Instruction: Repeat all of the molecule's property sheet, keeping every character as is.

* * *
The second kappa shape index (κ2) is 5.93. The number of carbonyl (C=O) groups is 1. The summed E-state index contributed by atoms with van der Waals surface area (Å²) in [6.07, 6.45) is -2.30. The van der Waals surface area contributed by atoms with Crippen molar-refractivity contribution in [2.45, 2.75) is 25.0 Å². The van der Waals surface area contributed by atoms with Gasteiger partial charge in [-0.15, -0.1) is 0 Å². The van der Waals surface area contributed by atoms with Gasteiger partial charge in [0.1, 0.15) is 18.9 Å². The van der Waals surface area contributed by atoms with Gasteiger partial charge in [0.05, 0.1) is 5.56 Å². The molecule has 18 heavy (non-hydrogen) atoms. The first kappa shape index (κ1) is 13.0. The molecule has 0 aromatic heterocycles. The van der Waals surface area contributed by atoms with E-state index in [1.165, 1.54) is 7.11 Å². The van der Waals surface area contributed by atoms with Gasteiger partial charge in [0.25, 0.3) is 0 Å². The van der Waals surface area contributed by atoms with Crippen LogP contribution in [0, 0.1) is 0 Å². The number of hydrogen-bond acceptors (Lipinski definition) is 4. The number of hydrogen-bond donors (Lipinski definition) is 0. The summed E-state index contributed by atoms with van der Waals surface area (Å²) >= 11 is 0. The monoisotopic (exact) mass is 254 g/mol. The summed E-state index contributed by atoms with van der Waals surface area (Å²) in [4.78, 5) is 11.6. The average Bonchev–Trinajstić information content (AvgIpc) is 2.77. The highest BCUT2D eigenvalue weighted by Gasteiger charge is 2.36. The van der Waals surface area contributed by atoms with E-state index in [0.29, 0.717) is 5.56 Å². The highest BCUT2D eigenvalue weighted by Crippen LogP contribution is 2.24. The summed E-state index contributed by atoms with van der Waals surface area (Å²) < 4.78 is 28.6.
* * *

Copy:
The second kappa shape index (κ2) is 5.93. The number of carbonyl (C=O) groups is 1. The summed E-state index contributed by atoms with van der Waals surface area (Å²) in [6.07, 6.45) is -2.30. The van der Waals surface area contributed by atoms with Crippen molar-refractivity contribution in [2.45, 2.75) is 25.0 Å². The van der Waals surface area contributed by atoms with Gasteiger partial charge in [-0.15, -0.1) is 0 Å². The van der Waals surface area contributed by atoms with Gasteiger partial charge in [0.1, 0.15) is 18.9 Å². The van der Waals surface area contributed by atoms with Gasteiger partial charge in [0.05, 0.1) is 5.56 Å². The molecule has 18 heavy (non-hydrogen) atoms. The first kappa shape index (κ1) is 13.0. The molecule has 0 aromatic heterocycles. The van der Waals surface area contributed by atoms with E-state index in [1.165, 1.54) is 7.11 Å². The van der Waals surface area contributed by atoms with Gasteiger partial charge in [0.25, 0.3) is 0 Å². The van der Waals surface area contributed by atoms with Crippen LogP contribution in [0, 0.1) is 0 Å². The number of hydrogen-bond acceptors (Lipinski definition) is 4. The number of hydrogen-bond donors (Lipinski definition) is 0. The summed E-state index contributed by atoms with van der Waals surface area (Å²) >= 11 is 0. The monoisotopic (exact) mass is 254 g/mol. The summed E-state index contributed by atoms with van der Waals surface area (Å²) in [4.78, 5) is 11.6. The average Bonchev–Trinajstić information content (AvgIpc) is 2.77. The highest BCUT2D eigenvalue weighted by Gasteiger charge is 2.36. The van der Waals surface area contributed by atoms with E-state index in [0.29, 0.717) is 5.56 Å². The highest BCUT2D eigenvalue weighted by Crippen LogP contribution is 2.24. The summed E-state index contributed by atoms with van der Waals surface area (Å²) < 4.78 is 28.6.